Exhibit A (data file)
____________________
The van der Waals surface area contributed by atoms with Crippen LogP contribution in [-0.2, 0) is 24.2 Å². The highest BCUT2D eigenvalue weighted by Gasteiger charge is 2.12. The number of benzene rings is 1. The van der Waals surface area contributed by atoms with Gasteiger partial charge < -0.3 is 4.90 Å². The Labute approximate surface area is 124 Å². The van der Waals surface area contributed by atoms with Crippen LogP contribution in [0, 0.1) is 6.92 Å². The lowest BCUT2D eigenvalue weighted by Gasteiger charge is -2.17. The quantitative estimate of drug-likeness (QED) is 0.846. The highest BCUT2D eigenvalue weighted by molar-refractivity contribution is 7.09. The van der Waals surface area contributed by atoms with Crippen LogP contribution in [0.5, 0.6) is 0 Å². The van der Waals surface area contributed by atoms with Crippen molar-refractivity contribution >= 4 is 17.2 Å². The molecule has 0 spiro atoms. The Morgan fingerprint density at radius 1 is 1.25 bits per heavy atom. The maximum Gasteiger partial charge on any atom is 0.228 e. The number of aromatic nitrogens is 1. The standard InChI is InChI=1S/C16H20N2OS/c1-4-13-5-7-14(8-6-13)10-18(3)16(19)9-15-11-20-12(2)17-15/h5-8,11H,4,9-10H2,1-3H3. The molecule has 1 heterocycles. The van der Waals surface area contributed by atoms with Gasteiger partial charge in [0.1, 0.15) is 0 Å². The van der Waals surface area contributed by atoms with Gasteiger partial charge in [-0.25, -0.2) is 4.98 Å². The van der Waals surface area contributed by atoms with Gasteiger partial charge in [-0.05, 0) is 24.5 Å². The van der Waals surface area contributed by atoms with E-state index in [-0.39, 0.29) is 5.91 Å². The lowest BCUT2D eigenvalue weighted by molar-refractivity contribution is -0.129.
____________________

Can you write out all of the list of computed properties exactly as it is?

The van der Waals surface area contributed by atoms with Crippen LogP contribution in [-0.2, 0) is 24.2 Å². The highest BCUT2D eigenvalue weighted by Gasteiger charge is 2.12. The number of benzene rings is 1. The van der Waals surface area contributed by atoms with Gasteiger partial charge < -0.3 is 4.90 Å². The Labute approximate surface area is 124 Å². The van der Waals surface area contributed by atoms with Crippen LogP contribution in [0, 0.1) is 6.92 Å². The lowest BCUT2D eigenvalue weighted by Gasteiger charge is -2.17. The quantitative estimate of drug-likeness (QED) is 0.846. The highest BCUT2D eigenvalue weighted by molar-refractivity contribution is 7.09. The van der Waals surface area contributed by atoms with Crippen LogP contribution in [0.5, 0.6) is 0 Å². The van der Waals surface area contributed by atoms with Crippen molar-refractivity contribution >= 4 is 17.2 Å². The molecule has 0 spiro atoms. The Morgan fingerprint density at radius 1 is 1.25 bits per heavy atom. The maximum Gasteiger partial charge on any atom is 0.228 e. The number of aromatic nitrogens is 1. The standard InChI is InChI=1S/C16H20N2OS/c1-4-13-5-7-14(8-6-13)10-18(3)16(19)9-15-11-20-12(2)17-15/h5-8,11H,4,9-10H2,1-3H3. The molecule has 1 heterocycles. The van der Waals surface area contributed by atoms with Gasteiger partial charge in [0.1, 0.15) is 0 Å². The van der Waals surface area contributed by atoms with Gasteiger partial charge in [-0.25, -0.2) is 4.98 Å². The van der Waals surface area contributed by atoms with Gasteiger partial charge in [-0.05, 0) is 24.5 Å². The van der Waals surface area contributed by atoms with E-state index in [-0.39, 0.29) is 5.91 Å². The lowest BCUT2D eigenvalue weighted by molar-refractivity contribution is -0.129.